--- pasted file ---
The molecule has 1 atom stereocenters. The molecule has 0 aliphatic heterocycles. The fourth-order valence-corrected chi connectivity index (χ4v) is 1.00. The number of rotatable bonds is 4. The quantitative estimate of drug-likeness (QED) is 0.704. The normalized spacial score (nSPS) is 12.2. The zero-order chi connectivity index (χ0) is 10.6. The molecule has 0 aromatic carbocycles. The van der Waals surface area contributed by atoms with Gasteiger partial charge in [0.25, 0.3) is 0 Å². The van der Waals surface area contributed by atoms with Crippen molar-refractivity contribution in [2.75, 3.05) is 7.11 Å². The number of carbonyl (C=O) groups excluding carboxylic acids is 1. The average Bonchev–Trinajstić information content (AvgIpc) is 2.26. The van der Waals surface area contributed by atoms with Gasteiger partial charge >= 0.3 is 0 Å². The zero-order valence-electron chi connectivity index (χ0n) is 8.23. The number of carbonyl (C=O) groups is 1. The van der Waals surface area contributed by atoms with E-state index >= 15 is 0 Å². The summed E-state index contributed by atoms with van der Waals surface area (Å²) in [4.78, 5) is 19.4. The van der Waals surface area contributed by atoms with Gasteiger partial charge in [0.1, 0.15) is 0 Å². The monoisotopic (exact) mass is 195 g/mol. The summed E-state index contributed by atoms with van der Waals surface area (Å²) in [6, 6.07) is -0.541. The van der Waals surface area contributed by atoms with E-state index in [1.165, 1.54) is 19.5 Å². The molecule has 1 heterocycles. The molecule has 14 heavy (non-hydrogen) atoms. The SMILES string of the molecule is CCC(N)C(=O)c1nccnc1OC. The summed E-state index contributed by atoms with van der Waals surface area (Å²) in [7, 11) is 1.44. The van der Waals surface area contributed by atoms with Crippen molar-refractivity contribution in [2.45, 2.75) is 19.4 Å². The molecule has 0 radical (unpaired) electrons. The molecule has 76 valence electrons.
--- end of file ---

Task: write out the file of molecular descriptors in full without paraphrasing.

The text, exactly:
The molecule has 1 atom stereocenters. The molecule has 0 aliphatic heterocycles. The fourth-order valence-corrected chi connectivity index (χ4v) is 1.00. The number of rotatable bonds is 4. The quantitative estimate of drug-likeness (QED) is 0.704. The normalized spacial score (nSPS) is 12.2. The zero-order chi connectivity index (χ0) is 10.6. The molecule has 0 aromatic carbocycles. The van der Waals surface area contributed by atoms with Gasteiger partial charge in [0.25, 0.3) is 0 Å². The van der Waals surface area contributed by atoms with Crippen molar-refractivity contribution in [2.75, 3.05) is 7.11 Å². The number of carbonyl (C=O) groups excluding carboxylic acids is 1. The average Bonchev–Trinajstić information content (AvgIpc) is 2.26. The van der Waals surface area contributed by atoms with Gasteiger partial charge >= 0.3 is 0 Å². The zero-order valence-electron chi connectivity index (χ0n) is 8.23. The number of carbonyl (C=O) groups is 1. The van der Waals surface area contributed by atoms with E-state index >= 15 is 0 Å². The summed E-state index contributed by atoms with van der Waals surface area (Å²) in [4.78, 5) is 19.4. The van der Waals surface area contributed by atoms with Gasteiger partial charge in [0.1, 0.15) is 0 Å². The monoisotopic (exact) mass is 195 g/mol. The summed E-state index contributed by atoms with van der Waals surface area (Å²) in [6, 6.07) is -0.541. The van der Waals surface area contributed by atoms with E-state index in [1.165, 1.54) is 19.5 Å². The molecule has 1 heterocycles. The molecule has 14 heavy (non-hydrogen) atoms. The SMILES string of the molecule is CCC(N)C(=O)c1nccnc1OC. The summed E-state index contributed by atoms with van der Waals surface area (Å²) in [7, 11) is 1.44. The van der Waals surface area contributed by atoms with Crippen molar-refractivity contribution in [2.45, 2.75) is 19.4 Å². The molecule has 0 radical (unpaired) electrons. The molecule has 76 valence electrons.